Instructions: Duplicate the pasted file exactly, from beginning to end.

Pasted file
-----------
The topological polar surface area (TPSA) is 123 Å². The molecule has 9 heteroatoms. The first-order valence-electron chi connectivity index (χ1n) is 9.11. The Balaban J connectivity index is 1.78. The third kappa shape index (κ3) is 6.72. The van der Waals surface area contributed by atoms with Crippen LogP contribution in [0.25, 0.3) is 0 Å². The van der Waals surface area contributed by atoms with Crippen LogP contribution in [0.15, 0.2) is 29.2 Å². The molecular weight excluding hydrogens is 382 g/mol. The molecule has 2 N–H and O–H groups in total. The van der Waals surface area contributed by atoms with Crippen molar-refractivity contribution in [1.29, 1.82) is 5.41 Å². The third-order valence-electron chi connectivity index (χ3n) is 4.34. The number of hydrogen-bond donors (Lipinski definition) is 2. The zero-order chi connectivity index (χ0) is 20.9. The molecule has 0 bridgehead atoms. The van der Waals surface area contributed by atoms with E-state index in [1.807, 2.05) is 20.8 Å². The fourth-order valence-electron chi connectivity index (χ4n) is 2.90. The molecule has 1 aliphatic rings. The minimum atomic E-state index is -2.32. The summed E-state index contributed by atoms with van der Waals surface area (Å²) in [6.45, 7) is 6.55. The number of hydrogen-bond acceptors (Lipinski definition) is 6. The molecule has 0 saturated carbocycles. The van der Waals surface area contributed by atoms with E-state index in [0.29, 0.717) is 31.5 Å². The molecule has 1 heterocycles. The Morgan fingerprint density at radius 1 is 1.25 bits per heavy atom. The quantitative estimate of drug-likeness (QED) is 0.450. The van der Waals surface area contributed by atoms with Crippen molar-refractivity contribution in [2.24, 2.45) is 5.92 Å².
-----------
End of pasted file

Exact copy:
The topological polar surface area (TPSA) is 123 Å². The molecule has 9 heteroatoms. The first-order valence-electron chi connectivity index (χ1n) is 9.11. The Balaban J connectivity index is 1.78. The third kappa shape index (κ3) is 6.72. The van der Waals surface area contributed by atoms with Crippen LogP contribution in [0.25, 0.3) is 0 Å². The van der Waals surface area contributed by atoms with Crippen LogP contribution in [0.15, 0.2) is 29.2 Å². The molecular weight excluding hydrogens is 382 g/mol. The molecule has 2 N–H and O–H groups in total. The van der Waals surface area contributed by atoms with Crippen molar-refractivity contribution in [1.29, 1.82) is 5.41 Å². The third-order valence-electron chi connectivity index (χ3n) is 4.34. The number of hydrogen-bond donors (Lipinski definition) is 2. The zero-order chi connectivity index (χ0) is 20.9. The molecule has 0 bridgehead atoms. The van der Waals surface area contributed by atoms with E-state index in [1.807, 2.05) is 20.8 Å². The fourth-order valence-electron chi connectivity index (χ4n) is 2.90. The molecule has 1 aliphatic rings. The minimum atomic E-state index is -2.32. The summed E-state index contributed by atoms with van der Waals surface area (Å²) in [6.45, 7) is 6.55. The number of hydrogen-bond acceptors (Lipinski definition) is 6. The molecule has 0 saturated carbocycles. The van der Waals surface area contributed by atoms with E-state index in [0.29, 0.717) is 31.5 Å². The molecule has 1 heterocycles. The Morgan fingerprint density at radius 1 is 1.25 bits per heavy atom. The quantitative estimate of drug-likeness (QED) is 0.450. The van der Waals surface area contributed by atoms with Crippen molar-refractivity contribution in [2.24, 2.45) is 5.92 Å².